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Northern Shaolin is famous for its great kicking. Northern Shaolin has kicks at all levels. This includes low kicks aimed at the shins, ankles, and knees, medium height kicks aimed at the groin or torso, High kicks aimed at the head, and super high kicks just for showing off. Northern Shaolin is also famous as one of the original styles of martial arts to contain flying kicks. If this sounds like a lot of kicks, it is! But it is not hard to get hold of how to organize these kicks in your mind and think about training them.  

When my students begin learning Northern Shaolin they start with low kicks. We actually start with a step called the “dragon step”. We are sure this is exactly how dragons walk… Moving on, this step is a great step to set up your kicks to have plenty of power and to set the correct distance between you and your target. Learning how to kick powerfully and accurately requires kicking targets like bags or posts or other targets. As you start kicking targets and bags you quickly realize exactly where you place your foot is a key to whether you can hit your target and deliver power. The actual range of most kicks “sweet spot” of maximum power is usually measured in inches rather than feet. Learning where to place your standing foot to make sure you are in range and correctly oriented is a key skill to acquire. Where this sense of distance and angle is most important is in sparring. Unlike your heavy hanging bag your sparring partner or opponent is active, and moving to avoid your kicks. Now placing the lead step of the standing leg of your kick is more challenging. So, we practice the dragon step separately in a line advancing across the floor. You’ll take this Dragon Step by turning your foot to the 45 degree corner, carefully lining up your knee over the center of your foot thus setting up the power stroke of your hips turning and thrusting to drive your kick.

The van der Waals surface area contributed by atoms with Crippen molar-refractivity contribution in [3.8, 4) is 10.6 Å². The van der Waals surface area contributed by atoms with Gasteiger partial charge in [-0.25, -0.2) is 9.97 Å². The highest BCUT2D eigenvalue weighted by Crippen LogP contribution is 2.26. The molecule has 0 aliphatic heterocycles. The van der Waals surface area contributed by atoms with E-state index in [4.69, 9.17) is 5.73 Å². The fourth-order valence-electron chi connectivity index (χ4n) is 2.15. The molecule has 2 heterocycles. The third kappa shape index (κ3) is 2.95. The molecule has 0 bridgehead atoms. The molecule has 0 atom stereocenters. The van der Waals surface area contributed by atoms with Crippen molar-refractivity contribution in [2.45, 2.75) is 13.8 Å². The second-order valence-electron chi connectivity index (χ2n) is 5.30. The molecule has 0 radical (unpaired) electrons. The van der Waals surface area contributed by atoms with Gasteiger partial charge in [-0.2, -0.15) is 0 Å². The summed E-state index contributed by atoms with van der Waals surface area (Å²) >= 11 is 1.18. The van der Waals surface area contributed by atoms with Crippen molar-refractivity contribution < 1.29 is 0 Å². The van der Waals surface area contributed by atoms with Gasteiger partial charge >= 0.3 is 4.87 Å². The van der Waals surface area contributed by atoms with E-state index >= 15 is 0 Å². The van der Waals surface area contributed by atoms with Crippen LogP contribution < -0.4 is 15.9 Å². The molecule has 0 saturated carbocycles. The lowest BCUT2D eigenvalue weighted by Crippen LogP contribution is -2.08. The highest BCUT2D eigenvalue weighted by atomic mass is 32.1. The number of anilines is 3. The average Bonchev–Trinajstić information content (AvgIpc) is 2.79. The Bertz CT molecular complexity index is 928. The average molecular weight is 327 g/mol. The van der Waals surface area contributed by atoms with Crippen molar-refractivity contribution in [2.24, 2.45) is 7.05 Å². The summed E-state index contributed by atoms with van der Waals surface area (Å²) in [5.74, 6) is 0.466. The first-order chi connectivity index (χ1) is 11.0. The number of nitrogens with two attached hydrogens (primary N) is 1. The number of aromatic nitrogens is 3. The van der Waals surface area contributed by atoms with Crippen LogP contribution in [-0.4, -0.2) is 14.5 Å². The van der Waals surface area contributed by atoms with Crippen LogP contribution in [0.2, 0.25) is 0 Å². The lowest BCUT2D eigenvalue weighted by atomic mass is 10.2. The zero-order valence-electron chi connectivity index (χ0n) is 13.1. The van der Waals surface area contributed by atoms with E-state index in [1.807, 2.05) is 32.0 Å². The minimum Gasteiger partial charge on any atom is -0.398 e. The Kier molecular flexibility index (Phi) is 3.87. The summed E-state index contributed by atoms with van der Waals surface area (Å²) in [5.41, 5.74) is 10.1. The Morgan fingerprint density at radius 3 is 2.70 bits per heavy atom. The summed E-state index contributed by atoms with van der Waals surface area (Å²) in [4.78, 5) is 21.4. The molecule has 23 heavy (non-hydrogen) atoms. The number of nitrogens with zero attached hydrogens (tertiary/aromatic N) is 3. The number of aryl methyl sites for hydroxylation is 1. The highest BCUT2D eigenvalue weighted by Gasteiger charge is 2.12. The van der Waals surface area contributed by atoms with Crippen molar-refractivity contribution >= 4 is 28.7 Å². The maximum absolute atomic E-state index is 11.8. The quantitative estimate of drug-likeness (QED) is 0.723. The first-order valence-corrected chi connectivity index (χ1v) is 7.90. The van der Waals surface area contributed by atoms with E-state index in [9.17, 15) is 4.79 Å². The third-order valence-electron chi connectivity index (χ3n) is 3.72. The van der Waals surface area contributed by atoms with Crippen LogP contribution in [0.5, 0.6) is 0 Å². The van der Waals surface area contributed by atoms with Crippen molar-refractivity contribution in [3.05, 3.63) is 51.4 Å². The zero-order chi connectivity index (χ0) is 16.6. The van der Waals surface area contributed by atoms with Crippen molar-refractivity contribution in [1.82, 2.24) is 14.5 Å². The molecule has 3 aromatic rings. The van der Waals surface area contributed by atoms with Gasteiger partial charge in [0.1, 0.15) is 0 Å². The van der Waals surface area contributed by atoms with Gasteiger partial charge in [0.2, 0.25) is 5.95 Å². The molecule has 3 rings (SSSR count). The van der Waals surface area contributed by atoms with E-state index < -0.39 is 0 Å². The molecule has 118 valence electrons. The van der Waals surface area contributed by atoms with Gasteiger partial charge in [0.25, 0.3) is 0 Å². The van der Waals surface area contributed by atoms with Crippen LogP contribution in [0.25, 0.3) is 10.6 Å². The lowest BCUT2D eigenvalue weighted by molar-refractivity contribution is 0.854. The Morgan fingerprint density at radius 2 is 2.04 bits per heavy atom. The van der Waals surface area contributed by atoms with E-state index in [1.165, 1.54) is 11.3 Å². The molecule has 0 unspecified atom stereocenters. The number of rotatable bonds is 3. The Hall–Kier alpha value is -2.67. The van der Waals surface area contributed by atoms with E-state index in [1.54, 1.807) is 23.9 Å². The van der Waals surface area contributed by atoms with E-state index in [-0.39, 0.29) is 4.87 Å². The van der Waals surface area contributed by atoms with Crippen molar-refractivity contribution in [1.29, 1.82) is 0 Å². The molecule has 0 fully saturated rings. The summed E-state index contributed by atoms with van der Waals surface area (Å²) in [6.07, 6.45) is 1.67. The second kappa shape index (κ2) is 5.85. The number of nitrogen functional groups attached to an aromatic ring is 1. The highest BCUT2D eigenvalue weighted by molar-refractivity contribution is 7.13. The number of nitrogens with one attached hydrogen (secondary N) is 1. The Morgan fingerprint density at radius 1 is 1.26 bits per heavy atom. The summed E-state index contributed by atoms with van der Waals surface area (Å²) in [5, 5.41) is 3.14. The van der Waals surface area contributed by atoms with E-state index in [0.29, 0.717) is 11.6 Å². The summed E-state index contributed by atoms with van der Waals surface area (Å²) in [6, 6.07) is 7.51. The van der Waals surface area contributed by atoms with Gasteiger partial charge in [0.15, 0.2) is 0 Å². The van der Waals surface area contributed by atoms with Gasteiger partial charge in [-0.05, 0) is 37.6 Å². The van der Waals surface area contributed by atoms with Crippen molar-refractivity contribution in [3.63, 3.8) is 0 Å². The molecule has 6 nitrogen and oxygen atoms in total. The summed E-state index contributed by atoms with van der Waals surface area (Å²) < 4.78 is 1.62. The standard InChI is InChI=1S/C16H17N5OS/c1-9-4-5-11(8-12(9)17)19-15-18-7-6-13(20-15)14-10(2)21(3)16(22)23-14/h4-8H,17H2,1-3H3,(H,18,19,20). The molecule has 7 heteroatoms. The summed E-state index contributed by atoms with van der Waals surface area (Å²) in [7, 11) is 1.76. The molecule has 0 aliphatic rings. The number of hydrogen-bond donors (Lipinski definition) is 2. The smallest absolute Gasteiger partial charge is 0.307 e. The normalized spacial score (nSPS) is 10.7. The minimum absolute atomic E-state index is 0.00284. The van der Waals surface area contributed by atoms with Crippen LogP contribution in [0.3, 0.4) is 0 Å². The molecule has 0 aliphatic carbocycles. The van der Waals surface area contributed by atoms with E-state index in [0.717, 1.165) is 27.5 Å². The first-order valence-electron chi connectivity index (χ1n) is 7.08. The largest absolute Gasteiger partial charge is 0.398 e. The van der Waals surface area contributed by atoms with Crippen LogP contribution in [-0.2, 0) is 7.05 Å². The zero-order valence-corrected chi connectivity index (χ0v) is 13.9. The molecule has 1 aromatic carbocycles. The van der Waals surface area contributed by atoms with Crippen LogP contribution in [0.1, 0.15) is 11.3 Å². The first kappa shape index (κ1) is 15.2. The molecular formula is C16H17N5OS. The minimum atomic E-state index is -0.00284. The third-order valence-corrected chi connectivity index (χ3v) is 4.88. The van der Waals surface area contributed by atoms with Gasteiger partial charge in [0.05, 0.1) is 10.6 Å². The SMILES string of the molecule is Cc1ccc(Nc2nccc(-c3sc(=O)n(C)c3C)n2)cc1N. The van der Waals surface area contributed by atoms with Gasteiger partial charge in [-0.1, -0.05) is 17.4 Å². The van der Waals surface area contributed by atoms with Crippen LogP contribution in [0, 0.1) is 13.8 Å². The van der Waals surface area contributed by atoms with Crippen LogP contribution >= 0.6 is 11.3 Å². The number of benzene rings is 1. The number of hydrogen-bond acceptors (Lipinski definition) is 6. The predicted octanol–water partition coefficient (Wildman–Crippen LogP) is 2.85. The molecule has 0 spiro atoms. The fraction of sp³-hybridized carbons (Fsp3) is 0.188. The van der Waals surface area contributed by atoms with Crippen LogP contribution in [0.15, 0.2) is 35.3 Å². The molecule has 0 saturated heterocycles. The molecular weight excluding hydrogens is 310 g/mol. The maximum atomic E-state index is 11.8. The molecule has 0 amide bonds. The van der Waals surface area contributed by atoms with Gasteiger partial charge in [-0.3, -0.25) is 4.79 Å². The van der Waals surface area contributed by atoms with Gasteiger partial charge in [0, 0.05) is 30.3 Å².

Low Kicks 

Then we practice low kicks and focus on four main kicks: 

  • Low Toe Kick 
  • Low Side Kick 
  • Dragon Kick  
  • Reaping Kick (a circular or hooking kick cutting in from the outside) 

These four kicks are all super practical and cover all the fundamental movements of the hips and legs. This is a great way to balance your muscles and learn how to use them to drive your kicks. Low kicks are easy to practice. They don’t push your flexibility or strain you the way the medium and higher kicks do. This makes them perfect to practice getting your balance, getting your dragon step and kick working together, and working on your foot positions. There are lots of combinations of these four low kicks to practice.  The most important combination kick is the Reaping Kick / Side Kick Combination that is found in many advanced Northern Shaolin forms. There are a few other specialized low kicks. However, those four low kicks, and the Reaping Kick, Side Kick Combo are all you need for both sparring and the Northern Shaolin Forms.  

Knee Lifts